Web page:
SHOULD I USE A METAL FABRICATION SHOP TO MAKE MY PLASTIC PARTS?

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Engineers and buyers often turn to metalworking companies to produce machined plastic parts. They assume that the metal fabricator uses the same processes as a tiefziehen von Kunststoffteilen plastic fabricator and so there is no significant difference. In reality, the two companies are worlds apart. This article provides an overview of the three main reasons why a company that works with metal should not be used to produce plastic parts.

Cutting fluids for each material are crucial:
Equipment used to cut metal—even if used only occasionally for metal—can contaminate parts with oil-based cutting fluids. Many plastics are also very sensitive to petroleum based cutting fluids and will degrade when in contact with these fluids. In addition, many plastics are hygroscopic and absorb the cutting oils. If the parts are made for FDA-approved purposes or medical applications, they don’t meet the standards.

Metal splinters contaminate plastic parts:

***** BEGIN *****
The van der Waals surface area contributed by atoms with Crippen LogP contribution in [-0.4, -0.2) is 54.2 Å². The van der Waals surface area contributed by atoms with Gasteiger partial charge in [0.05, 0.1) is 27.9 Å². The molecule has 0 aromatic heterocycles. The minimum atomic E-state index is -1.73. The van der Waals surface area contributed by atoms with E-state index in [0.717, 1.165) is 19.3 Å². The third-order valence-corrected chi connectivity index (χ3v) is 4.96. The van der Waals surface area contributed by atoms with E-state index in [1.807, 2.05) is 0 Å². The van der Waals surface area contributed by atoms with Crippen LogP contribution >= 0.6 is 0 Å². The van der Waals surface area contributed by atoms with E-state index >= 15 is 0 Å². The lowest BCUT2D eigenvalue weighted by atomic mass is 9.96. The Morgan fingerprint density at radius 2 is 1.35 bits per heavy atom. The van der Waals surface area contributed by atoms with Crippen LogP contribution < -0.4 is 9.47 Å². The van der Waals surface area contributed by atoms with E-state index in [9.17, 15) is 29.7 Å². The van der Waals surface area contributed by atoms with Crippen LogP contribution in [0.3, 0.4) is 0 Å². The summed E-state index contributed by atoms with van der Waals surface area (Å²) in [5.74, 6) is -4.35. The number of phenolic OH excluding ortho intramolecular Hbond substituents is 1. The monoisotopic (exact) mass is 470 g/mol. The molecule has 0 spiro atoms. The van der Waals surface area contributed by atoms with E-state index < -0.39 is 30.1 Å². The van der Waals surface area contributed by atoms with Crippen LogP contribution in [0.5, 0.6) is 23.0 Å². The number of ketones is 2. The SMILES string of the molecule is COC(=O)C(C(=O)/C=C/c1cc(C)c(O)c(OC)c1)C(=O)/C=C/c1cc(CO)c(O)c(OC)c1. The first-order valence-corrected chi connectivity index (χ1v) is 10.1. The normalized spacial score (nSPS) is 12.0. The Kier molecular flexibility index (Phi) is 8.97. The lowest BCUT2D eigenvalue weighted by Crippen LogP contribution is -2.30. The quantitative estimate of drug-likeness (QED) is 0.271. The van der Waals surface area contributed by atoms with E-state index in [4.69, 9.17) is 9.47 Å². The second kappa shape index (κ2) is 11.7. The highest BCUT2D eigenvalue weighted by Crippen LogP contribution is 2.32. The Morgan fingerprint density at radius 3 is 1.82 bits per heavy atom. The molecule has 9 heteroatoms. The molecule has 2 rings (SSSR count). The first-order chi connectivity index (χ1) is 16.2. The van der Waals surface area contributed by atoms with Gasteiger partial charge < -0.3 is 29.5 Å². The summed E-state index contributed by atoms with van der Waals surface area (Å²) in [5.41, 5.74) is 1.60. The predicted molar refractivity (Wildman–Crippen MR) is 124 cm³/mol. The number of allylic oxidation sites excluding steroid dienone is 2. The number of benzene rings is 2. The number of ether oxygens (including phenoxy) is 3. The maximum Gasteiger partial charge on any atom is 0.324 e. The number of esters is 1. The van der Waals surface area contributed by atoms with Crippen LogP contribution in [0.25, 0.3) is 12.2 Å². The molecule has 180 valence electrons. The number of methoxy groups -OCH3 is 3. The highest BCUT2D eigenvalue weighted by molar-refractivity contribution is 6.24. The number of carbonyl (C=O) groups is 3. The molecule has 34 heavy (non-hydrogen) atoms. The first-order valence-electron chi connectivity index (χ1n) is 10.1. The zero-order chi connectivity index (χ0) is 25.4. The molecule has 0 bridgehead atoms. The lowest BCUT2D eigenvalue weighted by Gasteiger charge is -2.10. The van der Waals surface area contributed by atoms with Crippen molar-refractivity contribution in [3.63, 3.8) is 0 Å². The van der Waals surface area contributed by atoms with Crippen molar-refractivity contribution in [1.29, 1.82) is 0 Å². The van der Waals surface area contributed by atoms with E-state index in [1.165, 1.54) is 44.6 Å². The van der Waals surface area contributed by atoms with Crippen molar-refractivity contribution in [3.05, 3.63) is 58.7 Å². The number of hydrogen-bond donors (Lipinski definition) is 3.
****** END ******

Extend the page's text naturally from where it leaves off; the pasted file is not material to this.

It is difficult to adequately clean a machine that has worked with metals, especially one that has worked with stainless steel. This can lead to another contamination problem. With soft plastic material, residual metal splinters can nest in the parts.

Metal shops are experts in metal, not plastic:
Metalworking companies rarely have in-depth knowledge of plastic materials, or more specifically what material to use in an application. Plastics fabricators know which plastics are best for which function and can produce the part you need without the trial and error processes that a metal fabricator would use. A good plastics machining company will have the material knowledge and proper machining processes to consistently provide you with the highest quality parts.

Engineered Plastic Products Corporation is the leading supplier of plastic parts. EPP Corp has extensive experience manufacturing critical parts for the aerospace, military, fluid handling, instrumentation and medical industries. Capabilities include: custom plastic milling, custom plastic turning, custom plastic screw machining, custom plastic manifolds and assembly.